Early Detection for Pancreas Cancer? It’s Now Possible!

A team of experts in pancreatic cancer care at Mary Bird Perkins – Our Lady of the Lake Cancer Center are collaborating to improve patient outcomes with a new high-risk pancreatic cancer screening program. This is the only known program of its kind in the state and a concept being embraced at some of the most respected cancer centers throughout the country.

Most pancreatic cancers are identified at later stages making them inoperable or incurable. Now these specialists at Mary Bird Perkins – Our Lady of the Lake Cancer Center are hoping to intervene at an earlier stage, providing a better opportunity for survival for a larger group of patients.

“There are subgroups of patients who are known to have a higher risk either because of genetic mutations or family history,” says John Lyons, M.D., surgical oncologist and chair of the Cancer Center’s Hepatobiliary Multidisciplinary Cancer Care Team. “Our goal is to identify people with the highest risk of developing pancreatic cancer and enroll them into our program, allowing us to personalize a prevention and screening plan based on their risk factors.”

With November recognized as Pancreatic Cancer Awareness Month, the development of this program comes at the most opportune time. This year in Louisiana, 900 new pancreatic cancer cases are expected to be diagnosed with approximately 700 people dying from the disease.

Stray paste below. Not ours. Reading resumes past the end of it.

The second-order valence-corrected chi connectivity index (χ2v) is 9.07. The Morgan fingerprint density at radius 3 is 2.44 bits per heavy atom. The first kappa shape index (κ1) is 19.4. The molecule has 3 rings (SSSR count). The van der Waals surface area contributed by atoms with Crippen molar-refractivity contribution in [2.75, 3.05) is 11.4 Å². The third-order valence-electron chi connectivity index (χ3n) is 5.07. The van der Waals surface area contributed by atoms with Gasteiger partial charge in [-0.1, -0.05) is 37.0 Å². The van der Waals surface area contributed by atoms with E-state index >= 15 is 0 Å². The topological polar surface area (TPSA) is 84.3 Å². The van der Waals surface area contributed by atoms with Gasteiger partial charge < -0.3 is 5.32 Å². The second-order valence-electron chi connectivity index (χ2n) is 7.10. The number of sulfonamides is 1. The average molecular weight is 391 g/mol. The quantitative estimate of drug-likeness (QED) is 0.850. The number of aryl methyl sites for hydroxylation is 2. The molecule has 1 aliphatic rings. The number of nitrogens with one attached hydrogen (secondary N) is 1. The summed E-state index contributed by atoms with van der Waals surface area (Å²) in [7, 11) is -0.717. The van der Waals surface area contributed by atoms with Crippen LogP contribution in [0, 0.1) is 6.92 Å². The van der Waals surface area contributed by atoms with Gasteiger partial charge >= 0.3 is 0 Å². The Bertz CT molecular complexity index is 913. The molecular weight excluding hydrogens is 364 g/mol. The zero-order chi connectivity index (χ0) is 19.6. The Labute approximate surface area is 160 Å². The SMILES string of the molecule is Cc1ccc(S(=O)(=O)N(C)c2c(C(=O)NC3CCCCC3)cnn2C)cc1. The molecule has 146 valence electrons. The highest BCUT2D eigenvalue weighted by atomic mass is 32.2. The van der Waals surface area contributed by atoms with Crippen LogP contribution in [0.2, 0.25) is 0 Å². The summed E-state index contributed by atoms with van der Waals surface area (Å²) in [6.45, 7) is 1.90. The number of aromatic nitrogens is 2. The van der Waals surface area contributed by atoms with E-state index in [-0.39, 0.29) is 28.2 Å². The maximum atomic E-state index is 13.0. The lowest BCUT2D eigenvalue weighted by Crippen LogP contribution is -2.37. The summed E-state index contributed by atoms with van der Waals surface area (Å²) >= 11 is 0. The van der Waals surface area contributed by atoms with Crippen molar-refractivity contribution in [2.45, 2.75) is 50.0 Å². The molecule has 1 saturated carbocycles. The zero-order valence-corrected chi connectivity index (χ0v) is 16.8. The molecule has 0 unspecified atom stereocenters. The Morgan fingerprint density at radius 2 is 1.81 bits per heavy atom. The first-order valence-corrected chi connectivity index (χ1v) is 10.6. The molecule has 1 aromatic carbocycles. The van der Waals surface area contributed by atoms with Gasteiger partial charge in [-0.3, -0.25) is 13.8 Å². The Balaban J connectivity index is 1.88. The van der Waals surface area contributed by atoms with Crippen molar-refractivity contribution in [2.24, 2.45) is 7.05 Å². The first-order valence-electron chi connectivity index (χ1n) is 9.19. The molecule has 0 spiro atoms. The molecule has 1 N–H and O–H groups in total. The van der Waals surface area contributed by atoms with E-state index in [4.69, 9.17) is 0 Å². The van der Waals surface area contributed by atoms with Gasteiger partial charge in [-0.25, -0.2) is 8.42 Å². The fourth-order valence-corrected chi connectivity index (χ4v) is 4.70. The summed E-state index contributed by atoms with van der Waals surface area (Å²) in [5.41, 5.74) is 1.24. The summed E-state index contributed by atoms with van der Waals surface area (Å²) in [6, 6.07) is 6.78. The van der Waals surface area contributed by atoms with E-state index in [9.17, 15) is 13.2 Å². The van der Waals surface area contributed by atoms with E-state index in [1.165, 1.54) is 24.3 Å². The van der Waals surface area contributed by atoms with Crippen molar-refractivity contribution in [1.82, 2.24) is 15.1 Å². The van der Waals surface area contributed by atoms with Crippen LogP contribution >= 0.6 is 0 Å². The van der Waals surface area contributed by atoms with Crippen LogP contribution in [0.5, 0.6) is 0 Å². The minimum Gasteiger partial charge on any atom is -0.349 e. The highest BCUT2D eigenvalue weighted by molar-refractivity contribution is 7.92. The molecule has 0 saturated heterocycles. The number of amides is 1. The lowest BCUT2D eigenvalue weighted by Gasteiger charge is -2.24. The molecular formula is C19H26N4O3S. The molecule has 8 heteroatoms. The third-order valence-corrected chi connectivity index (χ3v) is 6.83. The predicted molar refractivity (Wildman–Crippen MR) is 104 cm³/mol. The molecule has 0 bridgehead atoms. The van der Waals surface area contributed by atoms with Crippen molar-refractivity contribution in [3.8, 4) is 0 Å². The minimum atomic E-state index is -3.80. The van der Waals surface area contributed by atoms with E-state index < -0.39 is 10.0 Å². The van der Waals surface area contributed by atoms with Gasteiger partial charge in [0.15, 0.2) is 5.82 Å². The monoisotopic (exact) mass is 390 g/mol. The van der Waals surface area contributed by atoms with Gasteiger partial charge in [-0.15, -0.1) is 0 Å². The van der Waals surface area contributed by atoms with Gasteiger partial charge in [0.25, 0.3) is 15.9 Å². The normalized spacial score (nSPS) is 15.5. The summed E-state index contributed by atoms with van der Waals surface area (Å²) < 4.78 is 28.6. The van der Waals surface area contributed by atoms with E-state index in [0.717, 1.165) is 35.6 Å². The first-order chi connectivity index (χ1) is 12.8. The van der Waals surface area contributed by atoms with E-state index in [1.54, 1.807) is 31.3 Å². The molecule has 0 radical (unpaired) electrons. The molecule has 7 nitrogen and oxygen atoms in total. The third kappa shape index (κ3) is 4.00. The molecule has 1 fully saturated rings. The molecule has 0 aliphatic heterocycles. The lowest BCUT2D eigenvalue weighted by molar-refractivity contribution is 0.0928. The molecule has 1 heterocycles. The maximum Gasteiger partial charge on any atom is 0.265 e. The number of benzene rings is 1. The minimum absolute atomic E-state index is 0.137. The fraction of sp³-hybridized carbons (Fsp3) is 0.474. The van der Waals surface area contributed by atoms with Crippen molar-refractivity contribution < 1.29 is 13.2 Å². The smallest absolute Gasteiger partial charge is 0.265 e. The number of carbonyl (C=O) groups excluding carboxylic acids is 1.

“Many other cancers have screenings and preventative procedures to reduce a patient’s risk of the disease,” says Dr. Lyons. “We thought there ought to be something to offer patients with a high risk of pancreas cancer.”

Dr. Lyons explains that finding a tumor in its earlier stages usually allows his team to perform surgery in a minimally invasive fashion with the help of advanced treatment options.

“We have several surgeons at the Cancer Center that focus on pancreas cancer and are very equipped to do robotic procedures,” says Dr. Lyons. “This means fewer incisions for the patient, which often times can lead to a quicker recovery and fewer days in the hospital.”

Click here to learn more about pancreatic cancer or call (225) 769-5656 to make an appointment to learn more about the high-risk screening program.

Dr. Lyons also explains more about the new program in the video below.